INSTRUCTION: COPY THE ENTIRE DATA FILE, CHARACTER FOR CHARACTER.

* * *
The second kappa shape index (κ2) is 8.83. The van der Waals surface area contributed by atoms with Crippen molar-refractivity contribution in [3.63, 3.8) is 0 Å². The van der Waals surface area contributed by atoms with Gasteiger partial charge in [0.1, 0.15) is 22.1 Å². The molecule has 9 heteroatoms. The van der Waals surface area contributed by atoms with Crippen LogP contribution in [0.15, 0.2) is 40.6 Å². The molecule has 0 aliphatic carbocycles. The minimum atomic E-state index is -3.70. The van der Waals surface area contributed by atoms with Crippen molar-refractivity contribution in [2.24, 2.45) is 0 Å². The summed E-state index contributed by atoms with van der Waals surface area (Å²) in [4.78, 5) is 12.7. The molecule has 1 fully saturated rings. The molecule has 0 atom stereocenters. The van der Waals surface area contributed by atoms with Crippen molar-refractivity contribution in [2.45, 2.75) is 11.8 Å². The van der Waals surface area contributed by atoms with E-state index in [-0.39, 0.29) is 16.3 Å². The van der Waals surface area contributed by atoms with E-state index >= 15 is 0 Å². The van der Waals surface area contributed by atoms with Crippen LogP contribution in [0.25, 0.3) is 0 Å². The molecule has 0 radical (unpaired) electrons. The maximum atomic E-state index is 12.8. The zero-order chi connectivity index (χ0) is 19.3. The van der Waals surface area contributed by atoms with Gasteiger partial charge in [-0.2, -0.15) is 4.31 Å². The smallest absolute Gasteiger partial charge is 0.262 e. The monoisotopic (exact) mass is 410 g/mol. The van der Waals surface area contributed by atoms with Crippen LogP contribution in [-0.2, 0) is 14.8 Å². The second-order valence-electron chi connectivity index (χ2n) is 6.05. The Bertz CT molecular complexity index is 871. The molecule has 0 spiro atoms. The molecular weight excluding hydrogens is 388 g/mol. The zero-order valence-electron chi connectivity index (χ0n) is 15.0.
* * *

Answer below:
The second kappa shape index (κ2) is 8.83. The van der Waals surface area contributed by atoms with Crippen molar-refractivity contribution in [3.63, 3.8) is 0 Å². The van der Waals surface area contributed by atoms with Gasteiger partial charge in [0.1, 0.15) is 22.1 Å². The molecule has 9 heteroatoms. The van der Waals surface area contributed by atoms with Crippen LogP contribution in [0.15, 0.2) is 40.6 Å². The molecule has 0 aliphatic carbocycles. The minimum atomic E-state index is -3.70. The van der Waals surface area contributed by atoms with Crippen molar-refractivity contribution in [2.24, 2.45) is 0 Å². The summed E-state index contributed by atoms with van der Waals surface area (Å²) in [4.78, 5) is 12.7. The molecule has 1 fully saturated rings. The molecule has 0 atom stereocenters. The van der Waals surface area contributed by atoms with Crippen molar-refractivity contribution in [2.45, 2.75) is 11.8 Å². The van der Waals surface area contributed by atoms with E-state index in [-0.39, 0.29) is 16.3 Å². The van der Waals surface area contributed by atoms with E-state index >= 15 is 0 Å². The van der Waals surface area contributed by atoms with Crippen LogP contribution in [0.25, 0.3) is 0 Å². The molecule has 0 radical (unpaired) electrons. The maximum atomic E-state index is 12.8. The zero-order chi connectivity index (χ0) is 19.3. The van der Waals surface area contributed by atoms with Gasteiger partial charge in [-0.2, -0.15) is 4.31 Å². The smallest absolute Gasteiger partial charge is 0.262 e. The monoisotopic (exact) mass is 410 g/mol. The van der Waals surface area contributed by atoms with Crippen LogP contribution in [-0.2, 0) is 14.8 Å². The second-order valence-electron chi connectivity index (χ2n) is 6.05. The Bertz CT molecular complexity index is 871. The molecule has 0 spiro atoms. The molecular weight excluding hydrogens is 388 g/mol. The zero-order valence-electron chi connectivity index (χ0n) is 15.0.